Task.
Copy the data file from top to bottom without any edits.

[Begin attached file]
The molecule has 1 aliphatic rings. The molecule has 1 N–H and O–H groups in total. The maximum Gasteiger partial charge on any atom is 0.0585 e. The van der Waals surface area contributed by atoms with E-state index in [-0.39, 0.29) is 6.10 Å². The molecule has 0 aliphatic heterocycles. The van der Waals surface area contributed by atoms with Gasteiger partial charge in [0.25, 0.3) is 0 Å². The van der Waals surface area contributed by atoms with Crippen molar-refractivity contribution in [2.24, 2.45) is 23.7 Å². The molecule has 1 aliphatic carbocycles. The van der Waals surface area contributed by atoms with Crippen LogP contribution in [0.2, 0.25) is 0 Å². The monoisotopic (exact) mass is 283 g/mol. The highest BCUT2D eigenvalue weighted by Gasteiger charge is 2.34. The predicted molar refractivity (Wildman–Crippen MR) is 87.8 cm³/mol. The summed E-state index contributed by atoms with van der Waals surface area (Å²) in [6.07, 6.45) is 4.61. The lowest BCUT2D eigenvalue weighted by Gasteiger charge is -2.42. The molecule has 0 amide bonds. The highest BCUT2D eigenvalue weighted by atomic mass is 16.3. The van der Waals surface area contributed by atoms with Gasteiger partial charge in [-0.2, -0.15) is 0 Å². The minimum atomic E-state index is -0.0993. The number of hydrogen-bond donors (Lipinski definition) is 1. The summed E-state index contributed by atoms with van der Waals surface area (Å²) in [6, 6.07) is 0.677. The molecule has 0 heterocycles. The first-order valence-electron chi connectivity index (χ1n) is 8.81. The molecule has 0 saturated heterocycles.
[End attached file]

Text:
The molecule has 1 aliphatic rings. The molecule has 1 N–H and O–H groups in total. The maximum Gasteiger partial charge on any atom is 0.0585 e. The van der Waals surface area contributed by atoms with E-state index in [-0.39, 0.29) is 6.10 Å². The molecule has 0 aliphatic heterocycles. The van der Waals surface area contributed by atoms with Gasteiger partial charge in [0.25, 0.3) is 0 Å². The van der Waals surface area contributed by atoms with Crippen molar-refractivity contribution in [2.24, 2.45) is 23.7 Å². The molecule has 1 aliphatic carbocycles. The van der Waals surface area contributed by atoms with Crippen LogP contribution in [0.2, 0.25) is 0 Å². The monoisotopic (exact) mass is 283 g/mol. The highest BCUT2D eigenvalue weighted by Gasteiger charge is 2.34. The predicted molar refractivity (Wildman–Crippen MR) is 87.8 cm³/mol. The summed E-state index contributed by atoms with van der Waals surface area (Å²) in [6.07, 6.45) is 4.61. The lowest BCUT2D eigenvalue weighted by Gasteiger charge is -2.42. The molecule has 0 amide bonds. The highest BCUT2D eigenvalue weighted by atomic mass is 16.3. The van der Waals surface area contributed by atoms with Gasteiger partial charge in [-0.2, -0.15) is 0 Å². The minimum atomic E-state index is -0.0993. The number of hydrogen-bond donors (Lipinski definition) is 1. The summed E-state index contributed by atoms with van der Waals surface area (Å²) in [6, 6.07) is 0.677. The molecule has 0 heterocycles. The first-order valence-electron chi connectivity index (χ1n) is 8.81. The molecule has 0 saturated heterocycles.